It has been established that using tools such as an IDS and IPS are effective tools detecting suspicious activity on the network; however, these tools are not perfect and face two major problems which are false positives and false negatives. A false positive is where an IDS incorrectly identifies an activity to be malicious and a false negative is where an IDS fails to identify a malicious activity (University of Maryland Global Campus, 2021). A false positive and false negative can be determined by analyzing the results of an alert issued by the IDS. For example, if an alert is sent to an administrator about a successful login attempt, an analysis can be completed by the administrator to determine if the failed login attempt was malicious by identifying what IP address was used to complete the login. If the IP address is a known address, then it is a false positive; if the IP address is unknown, then that could be a false negative. False positives and false negatives can be tested by scanning the network and analyzing the results. The results of the scans can help administrators minimize false negatives which are more dangerous to the health of the network than false positives. A way to reduce the number of false positives and false negatives is to conduct a statistical analysis of the IDS in use. The numbers provided can measure the accuracy of the IDS; if the numbers are high, that could indicate the IDS is inefficient because of the extra workload put on administrators (University of Maryland Global Campus, 2021). USAA can reduce this issue by adopting a network intrusion analysis and network traffic analysis schedule using tools such as Snort and Wireshark. Snort is a free open-source program used for detecting and preventing malicious attacks on networks. If consistent scans are completed, the administrators can be able to tweak the IDS signatures reducing the number of false positives and negatives yielded. Wireshark is also a free open-source packet analyzer that can be used for network troubleshooting and analysis. Combining Wireshark with Snort provides the ability to be alerted of a possible false positive or false negative and the ability to make a concise determination.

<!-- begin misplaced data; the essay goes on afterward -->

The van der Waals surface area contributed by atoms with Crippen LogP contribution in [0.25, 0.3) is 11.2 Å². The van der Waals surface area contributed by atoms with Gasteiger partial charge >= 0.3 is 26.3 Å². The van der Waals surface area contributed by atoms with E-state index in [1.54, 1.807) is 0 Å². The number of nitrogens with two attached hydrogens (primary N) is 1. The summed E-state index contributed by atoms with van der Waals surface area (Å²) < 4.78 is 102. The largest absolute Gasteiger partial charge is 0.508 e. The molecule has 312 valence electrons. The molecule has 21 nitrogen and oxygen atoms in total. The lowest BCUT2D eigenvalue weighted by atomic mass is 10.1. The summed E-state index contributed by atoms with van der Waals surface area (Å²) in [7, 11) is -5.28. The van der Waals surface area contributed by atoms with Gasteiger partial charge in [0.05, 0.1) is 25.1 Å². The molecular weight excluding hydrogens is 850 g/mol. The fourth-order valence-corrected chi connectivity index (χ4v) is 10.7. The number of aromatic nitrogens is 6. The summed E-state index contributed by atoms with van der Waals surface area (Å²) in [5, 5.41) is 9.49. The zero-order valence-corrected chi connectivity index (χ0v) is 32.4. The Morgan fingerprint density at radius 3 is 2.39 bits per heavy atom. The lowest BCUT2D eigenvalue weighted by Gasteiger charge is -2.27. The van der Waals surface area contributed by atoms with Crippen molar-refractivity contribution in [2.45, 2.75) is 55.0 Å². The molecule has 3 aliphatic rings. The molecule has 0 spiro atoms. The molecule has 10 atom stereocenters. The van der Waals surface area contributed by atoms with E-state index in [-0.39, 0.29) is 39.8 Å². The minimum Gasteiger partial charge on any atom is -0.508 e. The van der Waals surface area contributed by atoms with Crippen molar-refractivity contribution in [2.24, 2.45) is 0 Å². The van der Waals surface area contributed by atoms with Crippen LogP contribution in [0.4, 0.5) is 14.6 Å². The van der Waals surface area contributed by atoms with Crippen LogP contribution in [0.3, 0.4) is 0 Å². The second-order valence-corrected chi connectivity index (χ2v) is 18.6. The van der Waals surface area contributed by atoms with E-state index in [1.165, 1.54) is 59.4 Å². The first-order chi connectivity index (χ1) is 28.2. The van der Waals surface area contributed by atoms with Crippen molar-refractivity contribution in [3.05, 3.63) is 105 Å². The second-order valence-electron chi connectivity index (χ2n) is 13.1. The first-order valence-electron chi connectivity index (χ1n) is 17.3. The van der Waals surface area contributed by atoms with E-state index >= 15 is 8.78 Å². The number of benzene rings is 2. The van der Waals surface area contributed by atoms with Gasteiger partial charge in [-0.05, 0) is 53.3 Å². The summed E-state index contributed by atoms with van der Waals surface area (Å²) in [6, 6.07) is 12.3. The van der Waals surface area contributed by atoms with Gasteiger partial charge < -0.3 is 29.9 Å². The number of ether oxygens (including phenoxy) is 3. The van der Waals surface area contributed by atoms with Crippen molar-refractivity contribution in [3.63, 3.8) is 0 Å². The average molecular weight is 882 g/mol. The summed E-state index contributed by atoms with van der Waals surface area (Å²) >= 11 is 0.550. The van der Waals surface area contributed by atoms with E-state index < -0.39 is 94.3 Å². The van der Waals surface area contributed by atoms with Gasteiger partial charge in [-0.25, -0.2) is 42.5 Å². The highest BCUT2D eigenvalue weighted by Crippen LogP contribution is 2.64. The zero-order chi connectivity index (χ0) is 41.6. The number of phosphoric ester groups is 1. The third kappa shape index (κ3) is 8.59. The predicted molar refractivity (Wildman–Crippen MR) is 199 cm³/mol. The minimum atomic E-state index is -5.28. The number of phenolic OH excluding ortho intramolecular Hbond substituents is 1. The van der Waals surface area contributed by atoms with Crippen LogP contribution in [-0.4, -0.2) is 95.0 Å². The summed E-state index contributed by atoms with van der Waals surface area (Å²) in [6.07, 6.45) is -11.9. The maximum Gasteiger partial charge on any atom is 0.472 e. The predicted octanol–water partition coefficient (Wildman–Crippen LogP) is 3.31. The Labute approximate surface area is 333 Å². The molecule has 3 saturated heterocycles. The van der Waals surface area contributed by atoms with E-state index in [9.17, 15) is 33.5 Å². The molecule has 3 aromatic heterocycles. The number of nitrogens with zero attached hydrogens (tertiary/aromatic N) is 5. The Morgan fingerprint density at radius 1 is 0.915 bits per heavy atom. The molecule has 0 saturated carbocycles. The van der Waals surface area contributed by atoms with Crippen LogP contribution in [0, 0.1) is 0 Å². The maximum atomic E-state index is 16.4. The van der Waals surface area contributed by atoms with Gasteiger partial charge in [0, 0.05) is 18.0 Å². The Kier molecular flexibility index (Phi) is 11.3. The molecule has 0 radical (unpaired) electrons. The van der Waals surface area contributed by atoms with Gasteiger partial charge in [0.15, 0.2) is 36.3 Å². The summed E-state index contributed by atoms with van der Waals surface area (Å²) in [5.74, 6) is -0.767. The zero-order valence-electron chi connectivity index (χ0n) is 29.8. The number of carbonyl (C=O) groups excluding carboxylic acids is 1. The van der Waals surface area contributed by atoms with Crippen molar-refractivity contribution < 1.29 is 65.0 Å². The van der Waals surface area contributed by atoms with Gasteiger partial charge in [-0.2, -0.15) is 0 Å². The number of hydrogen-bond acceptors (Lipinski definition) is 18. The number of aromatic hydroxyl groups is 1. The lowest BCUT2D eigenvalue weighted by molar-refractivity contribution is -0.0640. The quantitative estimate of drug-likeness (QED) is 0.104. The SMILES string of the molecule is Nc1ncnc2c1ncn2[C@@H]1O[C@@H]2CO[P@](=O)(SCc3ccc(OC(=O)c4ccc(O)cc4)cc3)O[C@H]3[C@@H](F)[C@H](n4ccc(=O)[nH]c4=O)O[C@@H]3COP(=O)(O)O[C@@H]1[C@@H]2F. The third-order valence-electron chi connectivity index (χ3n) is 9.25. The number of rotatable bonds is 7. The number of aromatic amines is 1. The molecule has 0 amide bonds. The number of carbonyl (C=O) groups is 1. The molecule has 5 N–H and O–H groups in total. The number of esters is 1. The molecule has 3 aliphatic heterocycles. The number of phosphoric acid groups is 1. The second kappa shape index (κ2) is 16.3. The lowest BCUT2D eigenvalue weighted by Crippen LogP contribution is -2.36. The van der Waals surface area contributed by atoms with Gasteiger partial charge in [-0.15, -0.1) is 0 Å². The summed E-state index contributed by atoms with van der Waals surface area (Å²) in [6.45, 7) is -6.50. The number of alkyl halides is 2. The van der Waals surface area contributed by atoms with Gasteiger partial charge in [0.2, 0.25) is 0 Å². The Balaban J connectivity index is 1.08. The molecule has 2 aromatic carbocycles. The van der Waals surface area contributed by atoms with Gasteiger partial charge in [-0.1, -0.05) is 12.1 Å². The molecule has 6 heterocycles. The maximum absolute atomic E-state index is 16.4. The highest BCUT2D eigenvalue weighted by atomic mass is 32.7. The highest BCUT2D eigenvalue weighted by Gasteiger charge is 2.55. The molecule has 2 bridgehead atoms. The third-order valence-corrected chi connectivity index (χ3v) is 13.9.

Network Traffic Analysis

A network analysis and forensics analysis were conducted on the USAA network to try to determine what may have allowed the breach to occur. USAA uses the Snort IDS for intrusion detection and an issue encountered was that there were no alerts to notify administrators of the malicious activity. An initial scan was completed and no alerts were reported, which allowed the false negatives to occur which is displayed in figure 4 below.

Figure 4. Initial Snort Result

A review of the current rule set determined that six rule sets were commented out which is a notification to Snort to ignore that particular rule and continue with the scan. After enabling the rule sets, Snort was able to properly alert the administrator of 28,000 alerts as displayed in figure 5 below.